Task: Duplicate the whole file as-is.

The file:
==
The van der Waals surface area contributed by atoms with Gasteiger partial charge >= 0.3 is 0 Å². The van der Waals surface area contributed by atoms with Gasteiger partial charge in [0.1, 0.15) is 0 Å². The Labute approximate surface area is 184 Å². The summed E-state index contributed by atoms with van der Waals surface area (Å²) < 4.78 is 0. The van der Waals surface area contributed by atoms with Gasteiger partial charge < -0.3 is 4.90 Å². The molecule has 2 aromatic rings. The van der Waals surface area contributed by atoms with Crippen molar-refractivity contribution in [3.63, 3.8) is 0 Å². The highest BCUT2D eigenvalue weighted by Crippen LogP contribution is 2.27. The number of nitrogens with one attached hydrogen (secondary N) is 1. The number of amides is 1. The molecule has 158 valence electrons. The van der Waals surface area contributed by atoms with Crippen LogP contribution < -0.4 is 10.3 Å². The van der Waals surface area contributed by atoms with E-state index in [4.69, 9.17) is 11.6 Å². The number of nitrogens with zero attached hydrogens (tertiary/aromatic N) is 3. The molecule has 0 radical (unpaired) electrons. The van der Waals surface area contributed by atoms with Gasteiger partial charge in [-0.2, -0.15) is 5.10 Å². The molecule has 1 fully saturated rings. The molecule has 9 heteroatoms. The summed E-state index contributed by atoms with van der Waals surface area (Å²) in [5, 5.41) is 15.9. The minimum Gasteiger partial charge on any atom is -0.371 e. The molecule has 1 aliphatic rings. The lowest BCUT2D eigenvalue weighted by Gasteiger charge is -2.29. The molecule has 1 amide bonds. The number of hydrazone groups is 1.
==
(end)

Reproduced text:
The van der Waals surface area contributed by atoms with Gasteiger partial charge >= 0.3 is 0 Å². The van der Waals surface area contributed by atoms with Gasteiger partial charge in [0.1, 0.15) is 0 Å². The Labute approximate surface area is 184 Å². The summed E-state index contributed by atoms with van der Waals surface area (Å²) < 4.78 is 0. The van der Waals surface area contributed by atoms with Gasteiger partial charge < -0.3 is 4.90 Å². The molecule has 2 aromatic rings. The van der Waals surface area contributed by atoms with Crippen molar-refractivity contribution in [3.63, 3.8) is 0 Å². The highest BCUT2D eigenvalue weighted by Crippen LogP contribution is 2.27. The number of nitrogens with one attached hydrogen (secondary N) is 1. The number of amides is 1. The molecule has 158 valence electrons. The van der Waals surface area contributed by atoms with Crippen LogP contribution < -0.4 is 10.3 Å². The van der Waals surface area contributed by atoms with E-state index in [4.69, 9.17) is 11.6 Å². The number of nitrogens with zero attached hydrogens (tertiary/aromatic N) is 3. The molecule has 0 radical (unpaired) electrons. The van der Waals surface area contributed by atoms with Gasteiger partial charge in [-0.2, -0.15) is 5.10 Å². The molecule has 1 fully saturated rings. The molecule has 9 heteroatoms. The summed E-state index contributed by atoms with van der Waals surface area (Å²) in [5, 5.41) is 15.9. The minimum Gasteiger partial charge on any atom is -0.371 e. The molecule has 1 aliphatic rings. The lowest BCUT2D eigenvalue weighted by Gasteiger charge is -2.29. The molecule has 1 amide bonds. The number of hydrazone groups is 1.